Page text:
[Haskell-beginners] Re: CORRECTED: making translation from
apfelmus at quantentunnel.de
Thu Apr 2 20:18:39 EDT 2009
Michael Mossey wrote:
> Read this version.
> A composition consists of several voices or instruments, each indicated
> by its own *staff*. Visually, a staff is a layout of items such as
> notes, clef signs, and accidentals arranged horizontally from left to
> right, representing increasing time.
> A *system* is a set of staves stacked vertically that represent
> instruments playing at the same time.
> Here is a simple representation of a system, in which the pipe character
> represents items. Note that some of the items are aligned vertically
> meaning they will play at the same time. At other times, only one
> staff contains a note.
> staff 1: | | | |
> staff 2: | | | |
> Next we elaborate this model to show that items have visual width. Here
> they are represented by clusters of x's with a pipe in the middle. The pipe
> represents the part of the item that needs to be aligned with items on
> other staves. For example, in the visual representation of a chord,
> the part of the chord called the notehead needs to be aligned with
> noteheads on other staves. (A chord includes other symbols, like
> and flags, which get drawn to the right or left of the notehead and don't
> need to be aligned vertically with anything else.)
> staff 1: x|x xx|xx x|x
> staff 2: x|x x|x xxxxx|xxxxx
> a b c d
> Here you can see that there is an additional constraint on layout,
> which is that items need to have horizontal space around them so they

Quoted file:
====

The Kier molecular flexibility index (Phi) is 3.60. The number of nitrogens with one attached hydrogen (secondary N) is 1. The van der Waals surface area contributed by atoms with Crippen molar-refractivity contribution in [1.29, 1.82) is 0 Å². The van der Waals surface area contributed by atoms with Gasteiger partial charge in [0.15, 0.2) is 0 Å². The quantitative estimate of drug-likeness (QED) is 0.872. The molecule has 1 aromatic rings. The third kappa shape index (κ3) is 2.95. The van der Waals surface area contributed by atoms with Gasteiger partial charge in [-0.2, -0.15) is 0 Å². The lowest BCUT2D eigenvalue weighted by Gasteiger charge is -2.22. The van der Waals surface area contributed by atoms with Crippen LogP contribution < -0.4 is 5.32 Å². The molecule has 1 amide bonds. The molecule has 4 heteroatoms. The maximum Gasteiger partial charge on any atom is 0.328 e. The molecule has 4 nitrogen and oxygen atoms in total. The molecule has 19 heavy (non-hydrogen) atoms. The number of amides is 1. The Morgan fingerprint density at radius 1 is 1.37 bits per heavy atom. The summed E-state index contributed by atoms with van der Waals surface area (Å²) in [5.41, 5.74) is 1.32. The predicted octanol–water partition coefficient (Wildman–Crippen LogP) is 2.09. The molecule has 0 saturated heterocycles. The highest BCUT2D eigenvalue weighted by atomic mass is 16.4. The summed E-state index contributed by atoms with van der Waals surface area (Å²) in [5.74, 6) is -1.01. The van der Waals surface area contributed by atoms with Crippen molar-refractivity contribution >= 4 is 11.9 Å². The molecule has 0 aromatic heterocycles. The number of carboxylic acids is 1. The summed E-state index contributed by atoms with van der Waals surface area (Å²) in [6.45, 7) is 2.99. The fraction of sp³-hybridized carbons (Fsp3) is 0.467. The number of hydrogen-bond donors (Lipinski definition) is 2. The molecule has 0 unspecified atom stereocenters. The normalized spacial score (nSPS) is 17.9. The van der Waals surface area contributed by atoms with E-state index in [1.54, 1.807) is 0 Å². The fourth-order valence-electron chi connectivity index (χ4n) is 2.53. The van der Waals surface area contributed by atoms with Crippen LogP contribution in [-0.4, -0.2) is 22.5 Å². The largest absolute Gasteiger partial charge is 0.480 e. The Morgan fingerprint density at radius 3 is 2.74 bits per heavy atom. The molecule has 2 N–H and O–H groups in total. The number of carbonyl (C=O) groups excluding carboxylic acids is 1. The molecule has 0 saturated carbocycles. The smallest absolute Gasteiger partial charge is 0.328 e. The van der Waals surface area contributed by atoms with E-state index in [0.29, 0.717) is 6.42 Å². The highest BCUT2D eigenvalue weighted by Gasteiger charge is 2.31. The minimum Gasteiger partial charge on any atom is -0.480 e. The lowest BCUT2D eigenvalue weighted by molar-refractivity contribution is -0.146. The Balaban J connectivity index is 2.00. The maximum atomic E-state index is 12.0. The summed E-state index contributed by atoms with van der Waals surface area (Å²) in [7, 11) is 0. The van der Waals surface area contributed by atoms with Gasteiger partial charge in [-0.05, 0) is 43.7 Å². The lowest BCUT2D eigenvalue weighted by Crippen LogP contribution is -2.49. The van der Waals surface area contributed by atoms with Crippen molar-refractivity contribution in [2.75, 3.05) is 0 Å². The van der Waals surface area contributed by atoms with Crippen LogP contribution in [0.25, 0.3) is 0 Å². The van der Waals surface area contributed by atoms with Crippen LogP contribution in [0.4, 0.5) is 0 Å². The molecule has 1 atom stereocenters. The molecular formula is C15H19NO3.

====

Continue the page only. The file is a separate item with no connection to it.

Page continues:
> don't collide. For instance, the very wide item at 'd' (on staff 2) means
> that the item on staff 1 at 'd' has to be positioned far to the right
> of its previous item.
A nice problem with an elegant solution. Let me demonstrate.
First, let's solve the simpler problem of aligning just a single staff
on unlimited paper. In other words, we are given a list of items that
extend to the left and right, and we want to calculate a position for
each one. In fact, let's dispense with items entirely and just work with
a list of extents directly.
type Pos = Integer
type Width = Pos
align :: [(Width,Width)] -> [Pos]
For instance, the item (3,4) corresponds to
Implementing this functions is straightforward
align xs = scanl (+) a gaps
(a:as,bs) = unzip xs
gaps = zipWith (+) bs as
This is a very tight layout without any whitespace, but we can add some
after the fact
addWhitespace :: Width -> [Pos] -> [Pos]
addWhitespace margin = zipWith (+) [0,margin..]
With this, we can now align a list of events (from my previous message)
given a function that tells us their visual extents.
alignStaff :: (a -> (Width,Width)) -> Events a -> [Pos]
alignStaff f = align . map f
Now, what about the problem of aligning several staves on unlimited
paper? It turns out that we've already solved it! After all, we can
interpret a vertical group of items as a compound item whose total width
is just the maximum width of its components.
alignStaves :: (a -> (Width,Width)) -> [Events a] -> [Pos]
alignStaves f = alignStaff f' . merge
where f' = (maximum *** maximum) . unzip . map f
In other words, we can lay out a group of staves by first merging them
in time order (as done in my previous post) and then treating the result
as a "compound" staff.
> Note that data exists in two domains: there is data that describes notes;
> that is, pitches and timbres and volumes and times and duration. We'll
> call this the 'score'. It's the fundamental data. Then there is the
> visual *representation* of the score. Here we are concerned only with
> creating a visual representation. However, we need to refer to
> data in the score.
Thanks to polymorphism, keeping this data around is no problem. The
alignStaves function simply doesn't care what items it is going to
align, it only wants to know their widths. In fact, making alignStave
polymorphic is key to reusing it for groups of staves.
In other words, polymorphism is key to separating concerns. You should
structure your layout engine as some kind of library that can align
anything, caring only about widths and heights. For instance, dealing
with finite paper size can be packed neatly into the align function.
More information about the Beginners